Introduction to Self-Advocacy

student ready for a transitionSelf-advocacy is defined as the ability to speak on one’s behalf and represent personal needs and interests[1]. It involves understanding one’s learning strengths and developing the ability to communicate learning needs and required accommodations[2].

While in school, students with LDs often rely on parents and teachers to make choices for them and to advocate on their behalf[3]. They may not be aware of their strengths because previous experiences may have been too focused on their learning weaknesses[4]. As well, LDs are a ‘hidden disability’ and people who are unaware of the challenges faced by individuals with LDs may perceive these students as unsuited for postsecondary education or limited in employment choices[5].

Self-advocacy skills are regarded as a means of helping adolescents adjust to making decisions on their own and speaking out about their academic needs[6]. However, these skills are rarely acquired by the student independently[7].

The importance of building self-advocacy in students with LDs

“The ability to self-advocate is important for students to learn in order to be successful at all stages of their lives. Students live with their learning challenges on a daily basis and need the ability to negotiate obstacles, build on their strengths, and clearly articulate their needs.”

- Shared Solutions[8]

Self-advocacy is especially important for students with LDs as it is necessary to achieve maturity, confidence, and a sense of identity[9]. Students with LDs who are supported to develop self-advocacy skills are more likely to be proactive, take charge of their life at school, persevere in the face of obstacles, and learn from their mistakes. This approach also has the potential to increase their interest in school and to view their education as an integral part of who they are.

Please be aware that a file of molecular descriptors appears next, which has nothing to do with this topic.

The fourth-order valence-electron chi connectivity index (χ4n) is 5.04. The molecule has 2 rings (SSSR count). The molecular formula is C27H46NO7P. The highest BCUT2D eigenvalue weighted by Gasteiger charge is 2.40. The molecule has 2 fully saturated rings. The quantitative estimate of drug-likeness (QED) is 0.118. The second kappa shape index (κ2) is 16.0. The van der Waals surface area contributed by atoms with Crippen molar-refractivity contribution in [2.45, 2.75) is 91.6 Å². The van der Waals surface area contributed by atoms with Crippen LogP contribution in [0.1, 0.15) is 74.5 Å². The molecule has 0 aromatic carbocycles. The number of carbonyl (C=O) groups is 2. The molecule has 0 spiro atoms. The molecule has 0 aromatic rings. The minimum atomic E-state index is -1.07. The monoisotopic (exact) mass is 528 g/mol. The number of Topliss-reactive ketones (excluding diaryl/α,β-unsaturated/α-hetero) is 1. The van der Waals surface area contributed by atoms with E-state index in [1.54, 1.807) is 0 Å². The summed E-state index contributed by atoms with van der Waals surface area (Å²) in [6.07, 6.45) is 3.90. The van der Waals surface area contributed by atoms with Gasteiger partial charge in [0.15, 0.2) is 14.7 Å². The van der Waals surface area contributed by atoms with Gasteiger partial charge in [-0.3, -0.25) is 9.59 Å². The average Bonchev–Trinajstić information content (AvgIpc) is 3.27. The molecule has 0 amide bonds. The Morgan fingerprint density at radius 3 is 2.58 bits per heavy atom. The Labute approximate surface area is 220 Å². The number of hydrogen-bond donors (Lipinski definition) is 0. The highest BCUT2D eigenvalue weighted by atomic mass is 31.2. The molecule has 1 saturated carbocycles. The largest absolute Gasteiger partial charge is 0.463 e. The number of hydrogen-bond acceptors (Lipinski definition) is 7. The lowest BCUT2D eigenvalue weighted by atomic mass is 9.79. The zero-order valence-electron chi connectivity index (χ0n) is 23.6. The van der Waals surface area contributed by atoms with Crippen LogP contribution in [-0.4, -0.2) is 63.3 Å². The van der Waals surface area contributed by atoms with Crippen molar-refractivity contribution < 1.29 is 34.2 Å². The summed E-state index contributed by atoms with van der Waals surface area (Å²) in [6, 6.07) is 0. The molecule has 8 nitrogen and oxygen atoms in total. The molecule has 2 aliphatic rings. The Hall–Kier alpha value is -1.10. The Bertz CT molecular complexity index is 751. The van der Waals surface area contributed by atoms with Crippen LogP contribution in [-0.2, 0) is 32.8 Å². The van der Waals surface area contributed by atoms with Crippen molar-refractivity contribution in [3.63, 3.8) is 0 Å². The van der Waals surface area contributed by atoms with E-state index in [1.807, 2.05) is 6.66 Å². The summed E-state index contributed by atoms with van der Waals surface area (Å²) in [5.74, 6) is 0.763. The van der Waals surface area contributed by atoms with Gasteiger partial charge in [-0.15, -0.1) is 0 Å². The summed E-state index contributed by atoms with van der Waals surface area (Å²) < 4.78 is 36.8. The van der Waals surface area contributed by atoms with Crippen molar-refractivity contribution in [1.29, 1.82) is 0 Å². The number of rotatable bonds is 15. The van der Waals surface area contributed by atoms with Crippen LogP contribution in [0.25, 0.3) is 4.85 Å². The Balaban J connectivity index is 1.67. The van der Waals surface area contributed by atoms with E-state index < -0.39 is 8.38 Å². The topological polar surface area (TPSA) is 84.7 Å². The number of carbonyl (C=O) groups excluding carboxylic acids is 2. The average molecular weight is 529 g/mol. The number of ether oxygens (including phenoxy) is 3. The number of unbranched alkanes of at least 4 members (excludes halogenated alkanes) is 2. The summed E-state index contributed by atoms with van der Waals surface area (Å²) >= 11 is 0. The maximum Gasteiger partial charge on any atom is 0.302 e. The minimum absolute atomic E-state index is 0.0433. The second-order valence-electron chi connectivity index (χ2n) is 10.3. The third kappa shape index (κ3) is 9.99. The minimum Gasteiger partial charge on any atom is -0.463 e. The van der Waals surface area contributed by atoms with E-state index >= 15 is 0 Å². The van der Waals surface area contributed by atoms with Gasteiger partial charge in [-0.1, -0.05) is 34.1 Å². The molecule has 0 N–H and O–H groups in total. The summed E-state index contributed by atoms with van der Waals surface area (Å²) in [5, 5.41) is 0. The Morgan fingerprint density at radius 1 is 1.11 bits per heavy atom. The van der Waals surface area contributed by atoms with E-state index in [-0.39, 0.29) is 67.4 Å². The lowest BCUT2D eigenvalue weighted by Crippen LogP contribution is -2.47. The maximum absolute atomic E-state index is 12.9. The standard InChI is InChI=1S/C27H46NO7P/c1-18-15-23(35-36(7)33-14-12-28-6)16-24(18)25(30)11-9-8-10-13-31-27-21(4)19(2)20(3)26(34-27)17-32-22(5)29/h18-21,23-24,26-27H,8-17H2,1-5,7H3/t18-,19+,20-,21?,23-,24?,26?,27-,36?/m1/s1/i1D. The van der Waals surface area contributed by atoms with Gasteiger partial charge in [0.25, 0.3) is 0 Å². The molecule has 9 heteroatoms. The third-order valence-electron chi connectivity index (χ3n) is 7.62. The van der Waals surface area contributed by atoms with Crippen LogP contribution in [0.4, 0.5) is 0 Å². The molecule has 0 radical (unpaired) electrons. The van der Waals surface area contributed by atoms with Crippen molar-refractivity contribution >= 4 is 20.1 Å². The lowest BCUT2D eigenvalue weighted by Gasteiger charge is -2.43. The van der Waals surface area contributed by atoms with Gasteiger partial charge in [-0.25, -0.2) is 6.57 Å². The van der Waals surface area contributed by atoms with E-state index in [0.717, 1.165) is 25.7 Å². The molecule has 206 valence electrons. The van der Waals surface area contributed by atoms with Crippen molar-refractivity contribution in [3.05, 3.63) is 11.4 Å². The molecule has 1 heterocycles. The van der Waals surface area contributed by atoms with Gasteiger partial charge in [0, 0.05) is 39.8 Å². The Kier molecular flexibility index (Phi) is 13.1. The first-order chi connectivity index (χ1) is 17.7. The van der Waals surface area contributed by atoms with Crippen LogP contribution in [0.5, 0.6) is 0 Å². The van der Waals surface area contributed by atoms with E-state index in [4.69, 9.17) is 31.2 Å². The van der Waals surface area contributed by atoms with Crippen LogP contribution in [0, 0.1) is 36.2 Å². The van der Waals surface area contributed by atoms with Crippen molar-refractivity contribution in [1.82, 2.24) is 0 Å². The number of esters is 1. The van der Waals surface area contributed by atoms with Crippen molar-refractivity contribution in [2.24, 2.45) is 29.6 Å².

All too often, students with special education needs have not developed these skills and have not been given sufficient opportunity to feel effective and in control of their learning. Indeed, focusing on the development of self-advocacy in students with LDs requires that we resist our natural tendency to take over for them when we feel they need more support. When decisions are made on behalf of students with LDs, it is unlikely that they will feel that they have a stake in their own learning. And it is unlikely that they will then have the confidence to take risks or be proactive.

In other words, it is highly unlikely that a student who stays afloat by means of a lifejacket will be able to swim when that lifejacket is suddenly removed! [10]  After the student moves beyond secondary school, however, expectations change, and parents and teachers are no longer able to make decisions on behalf of these students.

Watch the following video “Building self-advocates: A key to student success”, created with the Greater Essex County District School Board, which discusses the importance and the impact of helping all students, but especially those with LDs, become strong self-advocates. The video includes interviews with classroom teachers at elementary and secondary levels, a superintendent of special education, and a principal, who discuss a variety of strategies and tools so that students can learn what works best for them and have the confidence to ask for help, when they need it. Additionally, a number of students, of various ages, share their perspectives on strategies for self-advocacy and what has worked for them in the past:

Click here to view the transcript of this video.

[1] Kotzer and Margalit, 2007

[2] Merchant & Gajar, 1997

[3] Mishna et al., 2011; Zhang, 2001

[4] Vogel & Adelman, 1993

[5] Egly, 1987

[6] Field, Sarver, & Shaw, 2003; Phillips, 2001

[7] Michaels, 1994

[8] Ontario Ministry of Education, 2007

[9] Phillips, 2001

[10] Wehmeyer, Agran & Hughes, 1998